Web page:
There’s no reason to call each other Tic and Tac, but we do just to keep up with that kind of childhood bond, the one formed accidently because parents put us together in rooms and in cars, bound into seatbelts and bunk beds. You’re almost always wiling to share your caramels, sticky in the white bag, sea air melting them wet. I say, “It sucks that dad’s a faggot,” and you say nothing.
I think, it’s different being the man with the gay father, and then I feel protective like a mother hippo with her calf. I want to swaddle you up from other people, the ones who have pointed at us and brought us reaching for driftwood to surf back out away from shore. You’re meager with graces, but today you say thanks, and really, I’m flattered
Sky Rats and High-Rises
These days, us out and out pigeon-haters were in real decline. No longer could you shoo away crowds of birds on benches or fire a few cap gun rounds to make your point. There were squads of angry twenty-somethings chanting at all of us pedestrians to recruit more morals for our bullshit ethics. They wore quilts stitched with phrases like, “Fine Feathered Friends” and needlepoint images of what were clearly meant to be us Upper East Side regulars draped in coats of grey-black feathers. One of the protestors even wore a macramé pigeon mask on her head, the honey-brown eye made of some kind of blown glass, big as an orange. I saw that thing in shadows before I shut my eyes at night. “You’re scaring the children,” nannies called out, pulling toddlers across Lexington and back to the safety of other streets, but they didn’t stop, and for months it went on like this. They put other birds in cages, promising to torch finches and flamingos if we didn’t let pigeons alone. Then the mayor got involved, and there were press conferences, most of them held in front of my building. I looked down when I saw a flash, and left seeds on the sill and the window open, hoping for mercy from what visitors I had left.
We’d count to six and then toss whatever we had off the bridge, looking to ding a paint job in the crowds of cars beneath us. Mostly it was pocket stuff, a couple of coins, a matchbook, pairs of plastic army men. We notched our wins in the railing, digging lines in wood for roofs we’d hit.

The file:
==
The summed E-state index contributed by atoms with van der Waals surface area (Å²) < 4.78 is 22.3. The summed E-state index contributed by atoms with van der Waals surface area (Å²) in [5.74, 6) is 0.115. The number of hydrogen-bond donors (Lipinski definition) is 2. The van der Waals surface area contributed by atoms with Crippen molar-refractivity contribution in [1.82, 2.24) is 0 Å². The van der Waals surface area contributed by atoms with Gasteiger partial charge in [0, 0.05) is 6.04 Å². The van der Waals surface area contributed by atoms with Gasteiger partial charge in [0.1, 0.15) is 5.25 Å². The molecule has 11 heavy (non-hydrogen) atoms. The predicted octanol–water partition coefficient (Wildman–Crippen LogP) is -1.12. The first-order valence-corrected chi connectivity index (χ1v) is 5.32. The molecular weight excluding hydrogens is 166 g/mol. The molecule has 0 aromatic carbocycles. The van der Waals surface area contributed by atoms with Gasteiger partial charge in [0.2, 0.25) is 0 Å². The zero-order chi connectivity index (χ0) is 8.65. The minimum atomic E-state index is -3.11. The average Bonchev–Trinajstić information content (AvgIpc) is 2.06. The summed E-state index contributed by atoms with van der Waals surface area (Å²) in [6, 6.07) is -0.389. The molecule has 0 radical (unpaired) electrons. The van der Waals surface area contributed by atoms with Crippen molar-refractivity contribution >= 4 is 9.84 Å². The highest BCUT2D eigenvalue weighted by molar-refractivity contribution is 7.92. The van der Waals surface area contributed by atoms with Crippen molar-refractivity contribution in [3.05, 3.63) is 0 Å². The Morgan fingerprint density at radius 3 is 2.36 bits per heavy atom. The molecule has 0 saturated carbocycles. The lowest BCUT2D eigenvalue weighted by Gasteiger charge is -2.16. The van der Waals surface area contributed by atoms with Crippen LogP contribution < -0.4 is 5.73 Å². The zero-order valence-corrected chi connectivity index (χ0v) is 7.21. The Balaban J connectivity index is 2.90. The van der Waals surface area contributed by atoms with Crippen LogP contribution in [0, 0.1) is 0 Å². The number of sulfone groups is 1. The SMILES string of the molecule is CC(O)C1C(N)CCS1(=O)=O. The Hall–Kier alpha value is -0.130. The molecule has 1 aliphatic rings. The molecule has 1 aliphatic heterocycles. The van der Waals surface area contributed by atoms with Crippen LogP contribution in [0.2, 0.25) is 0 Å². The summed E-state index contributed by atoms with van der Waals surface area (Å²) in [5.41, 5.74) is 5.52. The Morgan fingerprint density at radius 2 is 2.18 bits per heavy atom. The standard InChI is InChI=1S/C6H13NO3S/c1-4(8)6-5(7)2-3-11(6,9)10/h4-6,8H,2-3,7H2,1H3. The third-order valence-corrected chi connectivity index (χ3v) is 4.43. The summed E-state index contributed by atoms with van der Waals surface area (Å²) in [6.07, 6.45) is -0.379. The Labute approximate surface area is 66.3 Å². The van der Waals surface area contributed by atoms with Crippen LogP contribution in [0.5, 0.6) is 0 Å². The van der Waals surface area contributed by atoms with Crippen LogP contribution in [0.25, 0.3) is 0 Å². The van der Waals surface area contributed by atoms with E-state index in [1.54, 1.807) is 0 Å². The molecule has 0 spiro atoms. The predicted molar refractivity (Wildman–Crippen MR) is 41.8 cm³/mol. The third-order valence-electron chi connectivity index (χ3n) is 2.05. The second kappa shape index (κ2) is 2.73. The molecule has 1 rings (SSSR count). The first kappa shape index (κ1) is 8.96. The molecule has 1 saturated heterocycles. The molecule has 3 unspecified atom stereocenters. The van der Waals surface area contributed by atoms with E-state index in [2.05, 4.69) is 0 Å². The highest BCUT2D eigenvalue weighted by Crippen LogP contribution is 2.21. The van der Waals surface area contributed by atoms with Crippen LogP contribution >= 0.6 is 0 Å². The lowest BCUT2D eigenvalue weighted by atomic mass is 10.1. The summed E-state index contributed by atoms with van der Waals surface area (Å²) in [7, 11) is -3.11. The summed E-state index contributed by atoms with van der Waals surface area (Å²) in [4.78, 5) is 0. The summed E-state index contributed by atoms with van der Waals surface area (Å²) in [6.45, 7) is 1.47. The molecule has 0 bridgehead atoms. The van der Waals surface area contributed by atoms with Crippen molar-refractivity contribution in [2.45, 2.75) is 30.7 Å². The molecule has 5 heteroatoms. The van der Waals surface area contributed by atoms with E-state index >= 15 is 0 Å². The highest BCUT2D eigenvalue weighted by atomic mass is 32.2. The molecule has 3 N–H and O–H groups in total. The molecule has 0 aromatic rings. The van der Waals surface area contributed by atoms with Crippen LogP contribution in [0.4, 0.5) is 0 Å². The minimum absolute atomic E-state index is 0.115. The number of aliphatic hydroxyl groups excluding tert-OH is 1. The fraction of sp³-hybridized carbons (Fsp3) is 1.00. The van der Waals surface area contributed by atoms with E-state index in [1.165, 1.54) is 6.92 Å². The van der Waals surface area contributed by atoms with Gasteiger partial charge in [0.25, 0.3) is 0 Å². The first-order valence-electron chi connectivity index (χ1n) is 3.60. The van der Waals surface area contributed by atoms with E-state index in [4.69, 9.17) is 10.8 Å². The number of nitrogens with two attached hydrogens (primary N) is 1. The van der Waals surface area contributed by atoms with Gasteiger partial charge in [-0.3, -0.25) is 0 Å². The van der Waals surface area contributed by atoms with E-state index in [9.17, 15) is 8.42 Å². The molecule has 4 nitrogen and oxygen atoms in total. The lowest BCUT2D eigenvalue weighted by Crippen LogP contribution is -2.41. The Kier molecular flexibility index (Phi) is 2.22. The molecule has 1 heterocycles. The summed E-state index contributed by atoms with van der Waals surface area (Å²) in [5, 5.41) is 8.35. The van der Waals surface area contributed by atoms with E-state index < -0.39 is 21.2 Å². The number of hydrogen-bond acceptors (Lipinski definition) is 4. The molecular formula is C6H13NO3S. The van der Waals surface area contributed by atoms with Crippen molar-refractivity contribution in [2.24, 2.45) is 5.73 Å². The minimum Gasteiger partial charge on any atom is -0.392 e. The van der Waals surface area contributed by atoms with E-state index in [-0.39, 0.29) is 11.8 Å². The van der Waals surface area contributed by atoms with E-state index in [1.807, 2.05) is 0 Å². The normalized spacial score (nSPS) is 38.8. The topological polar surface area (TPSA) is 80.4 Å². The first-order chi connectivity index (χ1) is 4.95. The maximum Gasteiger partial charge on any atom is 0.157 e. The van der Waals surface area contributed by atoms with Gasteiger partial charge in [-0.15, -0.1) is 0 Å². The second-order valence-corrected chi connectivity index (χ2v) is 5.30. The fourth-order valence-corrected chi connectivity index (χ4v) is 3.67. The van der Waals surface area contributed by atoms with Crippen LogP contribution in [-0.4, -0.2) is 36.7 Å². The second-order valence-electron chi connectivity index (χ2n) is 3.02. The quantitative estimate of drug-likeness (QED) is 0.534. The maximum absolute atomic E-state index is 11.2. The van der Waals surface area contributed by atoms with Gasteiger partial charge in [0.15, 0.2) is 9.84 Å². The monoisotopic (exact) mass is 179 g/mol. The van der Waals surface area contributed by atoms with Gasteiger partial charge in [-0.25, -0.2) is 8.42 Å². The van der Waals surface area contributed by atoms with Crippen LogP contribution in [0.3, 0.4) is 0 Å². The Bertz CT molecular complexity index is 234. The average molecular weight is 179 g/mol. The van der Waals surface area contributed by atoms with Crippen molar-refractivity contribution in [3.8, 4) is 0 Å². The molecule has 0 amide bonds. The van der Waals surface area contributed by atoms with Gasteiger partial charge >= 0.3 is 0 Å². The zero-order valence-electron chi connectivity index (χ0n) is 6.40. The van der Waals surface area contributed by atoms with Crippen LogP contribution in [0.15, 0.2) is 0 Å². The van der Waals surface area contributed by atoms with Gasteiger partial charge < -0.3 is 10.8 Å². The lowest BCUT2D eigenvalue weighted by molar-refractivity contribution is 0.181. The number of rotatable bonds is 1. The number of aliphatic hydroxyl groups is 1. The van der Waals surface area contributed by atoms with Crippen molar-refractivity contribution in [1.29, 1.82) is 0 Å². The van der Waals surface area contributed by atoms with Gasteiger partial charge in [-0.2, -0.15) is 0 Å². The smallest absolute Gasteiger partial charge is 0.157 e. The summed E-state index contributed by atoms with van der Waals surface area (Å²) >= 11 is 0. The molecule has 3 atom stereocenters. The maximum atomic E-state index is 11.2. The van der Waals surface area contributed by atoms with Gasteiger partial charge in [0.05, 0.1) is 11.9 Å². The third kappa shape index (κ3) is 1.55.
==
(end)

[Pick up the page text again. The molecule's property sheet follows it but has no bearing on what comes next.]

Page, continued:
My mother dressed me Friday. It wasn’t clothes to throw in. The button-down made my arms go tight, and I didn’t think I’d get distance.
“Use this,” and it was a rock. Sturdy and gray, gentle as any coin.
After I’d thrown, the perspiration didn’t come from laughter. We didn’t crouch by the trees shouting, “Asshole!” over and over, mocking what we imagined the drivers were saying below. Instead, we were still, the noise of a car-wreck fresh in our ears. Black doors bent, arms and legs peeking out windows like a dish of picked-over shrimp.
Out We Go Beachside
I dislike the buddy system, but here we are, two-by-two at the beach. A turtle is on-hand to give directions, and I watch while you swim out in the ocean, far with gumption, no hint of counting time. There are cliffs in the background; it’s a postcard view, really, and if I let myself, I can enjoy the water a little, in up to my knees, as long as we’re not both swimming. I think, what if you were to drown, the ocean no longer your neckline? You immersed, regained by water. Would I call for help? Swim out to find you? My intuition says I’d watch, curious about the numbers, how long it would take for that hand to sink, your body relaxed, loose below the waves.
Sophie Rosenblum’s work has appeared or is forthcoming in American Short Fiction, New Letters, The Iowa Review, and elsewhere. She is currently finishing her first novel, which was recently a finalist in the James Jones Novel Contest. You can find links to more of her work here: www.sophierosenblum.com.